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The Devastating Economic News About Rising/Falling/Stagnant House Prices…

From time to time I like to remind people of the wonderful poem, “Said Hanrahan” which I’ve included at the bottom for those who don’t know it. But basically, Hanrahan announces how “we’ll all be rooned” any day now.

While it’s basically about the trials of the farmer, it has a certain modern appeal for anyone listening to anything that any economist predicts after they’ve spent an hour or so gazing at the latest statistics.

The stock market on the other hand, is a different beast from your average economist, and rather than rely on the cold hard statistics or the cold, squishy entrails of a chicken, the share market is rather more emotional. That’s not to say that everyone playing the share market is irrational; some of them are just trying to make money out of someone else’s irrationality.

In the simplest terms possible let me declare: THERE IS NO SUCH THING AS ECONOMIC GOOD NEWS!

Now, I know that many people will dispute this but it helps to remember that economics is like the AFL premiership. Some people will be happy if one team wins, but most supporters of the other teams will be disappointed. And, let’s be clear here, most of the rest of the world will be unaffected and not care, but simply wonder what all the fuss is about.

So it is with economics. We can interview an Australian economist who tells us how terrible it is that house prices are slipping, even though last year, the interview was with someone who thought that it was terrible that house prices were rising because it either a) created a bubble which would eventually lead to tears, or b) keep first home buyers out of the market. Whichever way it goes, someone will be cheering, but, unlike sports commentary which tends to focus on the winners, most of the economic focus will be about who’s likely to lose badly.

I couldn’t help but wonder why the media keeps focusing on vested interests without stopping to point out that they are only interviewing these folk in the hope that they’ll give us some greater insight than – to paraphrase – “We don’t think we should be the ones to suffer, so please consider us and ignore the losers because they’ve always been losers and we’re not, so don’t change it so that we have to give up some of our booty because it’s really not that much in the scheme of things and if a few thousand need to go hungry or homeless or both it’s a small price to pay to ensure that nothing upsets those who’ve sacrificed lots to make sure that they’ll one day have a shitload of money…”

I always notice the little tricks with statistics at such times and the emotive plea to help those “mums and dads” who are never “dads and mums” or even “aunts and uncles”. And they’re certainly never “stepdads and mistresses”.

No, it seems that most landlords only own one property and the handful who own upwards of fifty properties each can be ignored, even though it works out that the ones who own more than one sometimes own lots more than one, so it does work out that even though there are more of the poverty-stricken mum&dad single owners than multiple rental property owners, the latter group still own most of the rental properties…

But leaving aside statistical tricks, I heard one amazing thing from an interview today. I joined late, so I can’t name the man who said this but he was asserting that some of these mums and dads who’ve only bought a property to finance their retirement (not for the tax advantage of negative gearing so I guess they haven’t bothered to claim anything there!!), will be forced to sell thanks to Dan Andrews proposed “rent freeze”. This will be awful, not just for them but it won’t help in any way because – and you may need to think about this – they won’t be bought by renters or investors!!!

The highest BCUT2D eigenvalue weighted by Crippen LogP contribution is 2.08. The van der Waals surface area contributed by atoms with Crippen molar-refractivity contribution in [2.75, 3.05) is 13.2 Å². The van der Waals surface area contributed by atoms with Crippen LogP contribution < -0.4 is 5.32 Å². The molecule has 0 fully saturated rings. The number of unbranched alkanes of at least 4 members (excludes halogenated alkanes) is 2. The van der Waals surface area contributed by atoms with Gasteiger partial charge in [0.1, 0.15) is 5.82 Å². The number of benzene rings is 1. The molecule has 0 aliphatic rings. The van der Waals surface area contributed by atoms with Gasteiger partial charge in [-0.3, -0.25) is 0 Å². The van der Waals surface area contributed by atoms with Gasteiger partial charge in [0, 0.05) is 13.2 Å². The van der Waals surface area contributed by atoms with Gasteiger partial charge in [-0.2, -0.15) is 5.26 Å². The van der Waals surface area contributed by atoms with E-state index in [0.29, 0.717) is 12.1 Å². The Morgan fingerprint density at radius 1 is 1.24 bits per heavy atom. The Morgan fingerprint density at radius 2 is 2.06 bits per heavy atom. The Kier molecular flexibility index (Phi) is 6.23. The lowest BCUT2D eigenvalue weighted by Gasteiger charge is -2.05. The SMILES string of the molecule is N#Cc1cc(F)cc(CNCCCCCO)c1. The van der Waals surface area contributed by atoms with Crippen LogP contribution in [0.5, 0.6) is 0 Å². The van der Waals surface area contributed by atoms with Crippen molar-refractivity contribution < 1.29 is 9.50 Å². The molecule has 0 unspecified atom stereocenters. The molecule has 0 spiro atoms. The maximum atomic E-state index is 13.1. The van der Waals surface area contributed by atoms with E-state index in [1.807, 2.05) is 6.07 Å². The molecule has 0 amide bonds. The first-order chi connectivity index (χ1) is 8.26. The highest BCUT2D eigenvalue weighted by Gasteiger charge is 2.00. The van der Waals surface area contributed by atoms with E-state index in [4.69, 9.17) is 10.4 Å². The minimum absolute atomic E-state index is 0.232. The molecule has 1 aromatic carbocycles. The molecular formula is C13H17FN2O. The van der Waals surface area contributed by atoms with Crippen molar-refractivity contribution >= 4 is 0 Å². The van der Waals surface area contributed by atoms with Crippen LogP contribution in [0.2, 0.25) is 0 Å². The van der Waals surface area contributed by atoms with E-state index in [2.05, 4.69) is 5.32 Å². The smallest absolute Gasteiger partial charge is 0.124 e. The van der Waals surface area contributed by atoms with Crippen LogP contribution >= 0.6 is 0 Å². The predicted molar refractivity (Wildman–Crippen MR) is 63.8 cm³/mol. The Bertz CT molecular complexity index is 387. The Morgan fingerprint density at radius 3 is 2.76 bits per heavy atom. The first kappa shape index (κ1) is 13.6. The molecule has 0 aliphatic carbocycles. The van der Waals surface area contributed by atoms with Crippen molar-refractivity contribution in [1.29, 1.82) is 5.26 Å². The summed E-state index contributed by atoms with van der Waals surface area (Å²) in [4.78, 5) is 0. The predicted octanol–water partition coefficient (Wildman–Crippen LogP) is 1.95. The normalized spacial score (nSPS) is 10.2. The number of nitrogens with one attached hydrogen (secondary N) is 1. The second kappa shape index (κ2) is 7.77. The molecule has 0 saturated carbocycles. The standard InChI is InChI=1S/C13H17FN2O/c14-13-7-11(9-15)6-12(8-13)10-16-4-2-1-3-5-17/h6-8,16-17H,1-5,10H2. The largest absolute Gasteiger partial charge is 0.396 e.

Now, I would have expected that if there were a flood of properties on the market that at least some of them would be purchased by non-struggling investors, keen to add to their portfolios at bargain prices given – as the interviewee suggested – Andrews freeze would drive up rents.

But if they were driving down house prices, I would have also thought that some people saving to buy a house would be renters and that when they bought a place then that would be at least one or two out of the rental market.

However, no. Neither a renter nor an investor will be those who are buying these properties from the mums and dads and uncles and aunts or anyone with a grandfathered investment. Verily I ask, who shall these buyers be that are neither an investor nor a renter? Just some average home owner who wants to expand next door?

It’s a mystery.

Anyway, as I said at the start the conclusion of any economic news is that we’ll all be rooned any day now. To quote Hanrahan directly:


“We’ll all be rooned,” said Hanrahan,

In accents most forlorn,

Outside the church, ere Mass began,

One frosty Sunday morn.

The congregation stood about,
Coat-collars to the ears,
And talked of stock, and crops, and drought,
As it had done for years.
“It’s lookin’ crook,” said Daniel Croke;
“Bedad, it’s cruke, me lad,
For never since the banks went broke
Has seasons been so bad.”
“It’s dry, all right,” said young O’Neil,
With which astute remark
He squatted down upon his heel
And chewed a piece of bark.
And so around the chorus ran
“It’s keepin’ dry, no doubt.”
“We’ll all be rooned,” said Hanrahan,
“Before the year is out.
“The crops are done; ye’ll have your work
To save one bag of grain;
From here way out to Back-o’-Bourke
They’re singin’ out for rain.
“They’re singin’ out for rain,” he said,
“And all the tanks are dry.”
The congregation scratched its head,
And gazed around the sky.
“There won’t be grass, in any case,
Enough to feed an ass;
There’s not a blade on Casey’s place
As I came down to Mass.”
“If rain don’t come this month,” said Dan,
And cleared his throat to speak–
“We’ll all be rooned,” said Hanrahan,
“If rain don’t come this week.”
A heavy silence seemed to steal
On all at this remark;
And each man squatted on his heel,
And chewed a piece of bark.
“We want a inch of rain, we do,”
O’Neil observed at last;
But Croke “maintained” we wanted two
To put the danger past.
“If we don’t get three inches, man,
Or four to break this drought,
We’ll all be rooned,” said Hanrahan,
“Before the year is out.”
In God’s good time down came the rain;
And all the afternoon
On iron roof and window-pane
It drummed a homely tune.
And through the night it pattered still,
And lightsome, gladsome elves
On dripping spout and window-sill
Kept talking to themselves.
It pelted, pelted all day long,
A-singing at its work,
Till every heart took up the song